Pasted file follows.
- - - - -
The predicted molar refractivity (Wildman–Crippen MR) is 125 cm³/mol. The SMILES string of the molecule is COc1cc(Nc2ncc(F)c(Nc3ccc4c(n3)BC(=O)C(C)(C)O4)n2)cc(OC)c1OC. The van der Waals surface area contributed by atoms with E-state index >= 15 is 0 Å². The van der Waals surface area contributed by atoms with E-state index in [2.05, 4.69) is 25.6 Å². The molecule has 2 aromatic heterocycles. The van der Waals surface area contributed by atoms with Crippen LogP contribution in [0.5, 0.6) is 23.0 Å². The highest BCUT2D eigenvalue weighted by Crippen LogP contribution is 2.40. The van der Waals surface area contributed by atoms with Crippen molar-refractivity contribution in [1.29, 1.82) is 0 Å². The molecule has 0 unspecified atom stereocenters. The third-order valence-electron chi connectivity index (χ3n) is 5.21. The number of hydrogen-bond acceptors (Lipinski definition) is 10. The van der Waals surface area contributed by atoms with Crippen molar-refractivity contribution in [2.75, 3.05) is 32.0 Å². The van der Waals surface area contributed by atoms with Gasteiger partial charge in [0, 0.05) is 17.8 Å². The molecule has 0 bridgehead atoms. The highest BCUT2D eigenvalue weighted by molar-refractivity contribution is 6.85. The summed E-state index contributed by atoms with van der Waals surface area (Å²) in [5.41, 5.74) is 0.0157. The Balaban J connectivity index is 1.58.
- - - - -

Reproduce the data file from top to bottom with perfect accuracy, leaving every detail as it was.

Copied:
The predicted molar refractivity (Wildman–Crippen MR) is 125 cm³/mol. The SMILES string of the molecule is COc1cc(Nc2ncc(F)c(Nc3ccc4c(n3)BC(=O)C(C)(C)O4)n2)cc(OC)c1OC. The van der Waals surface area contributed by atoms with E-state index >= 15 is 0 Å². The van der Waals surface area contributed by atoms with E-state index in [2.05, 4.69) is 25.6 Å². The molecule has 2 aromatic heterocycles. The van der Waals surface area contributed by atoms with Crippen LogP contribution in [0.5, 0.6) is 23.0 Å². The highest BCUT2D eigenvalue weighted by Crippen LogP contribution is 2.40. The van der Waals surface area contributed by atoms with Crippen molar-refractivity contribution in [1.29, 1.82) is 0 Å². The molecule has 0 unspecified atom stereocenters. The third-order valence-electron chi connectivity index (χ3n) is 5.21. The number of hydrogen-bond acceptors (Lipinski definition) is 10. The van der Waals surface area contributed by atoms with Crippen molar-refractivity contribution in [2.75, 3.05) is 32.0 Å². The van der Waals surface area contributed by atoms with Gasteiger partial charge in [0, 0.05) is 17.8 Å². The molecule has 0 bridgehead atoms. The highest BCUT2D eigenvalue weighted by molar-refractivity contribution is 6.85. The summed E-state index contributed by atoms with van der Waals surface area (Å²) in [5.41, 5.74) is 0.0157. The Balaban J connectivity index is 1.58.